The pH20m was measured using the method described by Eadmusik et al. [39] with a slight modification. In brief, 1.0 g of the snap-frozen sample was homogenized in 10 mL iodoacetate buffer (5 mM sodium iodoacetate, 150 mM potassium chloride, pH 7) for 30 s. The pH of the homogenate was determined using a pH meter (Mettler-Toledo Seven Easy, Mettler-Toledo, Inc., Switzerland). For pH24h, the pH was directly measured by inserting a glass pH-probe (Mettler-Toledo, Inc.) into three designated positions of each breast sample.

The ATP status of each snap-frozen muscle samples was evaluated using the R-value method as described by Ryu and Kim [40] with minor modifications. Briefly, 500 mg of the frozen sample was homogenized in 5 mL of 1 M perchloric acid for 40 s. The homogenate was centrifuged (Eppendorf 5810R, Eppendorf, Germany) at 5,000×g for 10 min, 4°C. One hundred microliters of the supernatant were mixed with 2 mL of 0.1 M phosphate buffer (pH 7.0). Absorbances at 250 nm and 260 nm of the mixture were subsequently measured using a UV-Vis spectrophotometer (Model Helios omega, Thermo Scientific, Inc.). The measurement was done in duplicate for each sample. The R-value was expressed as a ratio of the absorbance at 250 nm to absorbance at 260 nm (A250/A260).

Glycogen assay

The Gly20m was determined using a glycogen assay kit (Sigma-Aldrich, MO) following the company’s recommendation. Prior to the development of the colorimetric reaction, crude glycogen in the frozen muscle was extracted as previously described [41]. Briefly, 80 mg of the frozen tissue was heated in 300 μL of 30% KOH at 100°C for 2 h. Afterwards, 3 volumes of 95% ethanol were added to precipitate crude glycogen. The mixture was centrifuged at 3,000 rpm for 10 min. The resulting pellet was resuspended in 150 μL deionized water and acidified to pH 3 using HCl. The extracted glycogen was re-precipitated in 95% ethanol twice to remove any impurities. The final pellet was air-dried and subsequently dissolved in 300 μL deionized water. The measurement was conducted in duplicate. Muscle glycogen was expressed in milligrams per gram muscle sample.

Lactic acid assay

Five hundred milligrams of either 20-min postmortem muscle or 24-h postmortem meat samples were homogenized with 10 mL of 1 M perchloric acid for 2 min. The pH of the homogenate was adjusted to pH 8.0 using KOH followed by volume adjustment to 25 mL using distilled water. The solution was then incubated on ice for 20 min to precipitate potassium perchlorate and subsequently centrifuged at 13,000×g for 10 min. Lactic acid content in the supernatant was determined using L-lactic acid assay kit (Megazyme, Ireland). The measurement was done in duplicate. Lactate in the sample was expressed in milligrams per gram muscle sample.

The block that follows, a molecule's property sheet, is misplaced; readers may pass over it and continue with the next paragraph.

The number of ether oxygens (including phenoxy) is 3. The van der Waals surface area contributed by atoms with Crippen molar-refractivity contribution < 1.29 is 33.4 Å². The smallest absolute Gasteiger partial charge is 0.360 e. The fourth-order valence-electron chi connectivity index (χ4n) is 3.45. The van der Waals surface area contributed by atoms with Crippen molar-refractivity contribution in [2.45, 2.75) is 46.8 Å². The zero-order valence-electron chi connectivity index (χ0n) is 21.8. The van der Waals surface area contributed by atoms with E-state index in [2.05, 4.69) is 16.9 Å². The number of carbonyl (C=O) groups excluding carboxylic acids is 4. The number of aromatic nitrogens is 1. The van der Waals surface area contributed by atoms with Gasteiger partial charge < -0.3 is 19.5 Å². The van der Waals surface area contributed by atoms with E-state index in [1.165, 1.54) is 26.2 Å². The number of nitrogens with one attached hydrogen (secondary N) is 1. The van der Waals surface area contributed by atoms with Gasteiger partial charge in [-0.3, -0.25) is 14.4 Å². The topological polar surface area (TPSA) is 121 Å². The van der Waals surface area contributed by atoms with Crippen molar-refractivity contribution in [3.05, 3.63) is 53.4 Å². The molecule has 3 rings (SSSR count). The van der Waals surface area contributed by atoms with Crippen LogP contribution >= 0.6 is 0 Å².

Microscopic images

Cross-sectional microscopic views of the samples were imaged using an SU5000 field emission-scanning electron microscope (FE-SEM, HITACHI Ltd., Tokyo, Japan) according to the method of Wattanachant et al. [42] with modifications. The muscle samples (5 × 5 × 5 mm) were fixed in 2.5% glutaraldehyde, 0.1 M phosphate buffer, pH 7.3 for 2 h at ambient temperature. After washing with 0.1 M phosphate buffer, pH 7.3, the samples were serially dehydrated in ethanol solutions of 50%, 70%, 80%, 90% and 100%. The samples were dehydrated twice for 30 minutes each for the 50% - 90% ethanol solutions and three times for 30 min using 100% ethanol. The specimens were cut in liquid nitrogen, mounted on an aluminum stub using carbon tape and sputter-coated with gold for 15 sec. Cross-sectional images (300× magnification) of the samples were displayed under FE-SEM using an acceleration voltage of 10 kV and subsequently analyzed using WinROOF software (Mitani Corporation, Japan). The microscopic images were processed using ImageJ 1.46r software [43]. The size distribution of the fibers was expressed as a percentage relative to total number of fibers within each WS severity [44]. Fibers were grouped into four subdivisions; group I (<1,000 μm2), group II (≥1,000 μm2 to <2,000 μm2), group III (≥2,000 μm2 to <3,000 μm2) and group IV (≥3,000 μm2) based on individual cross-sectional area.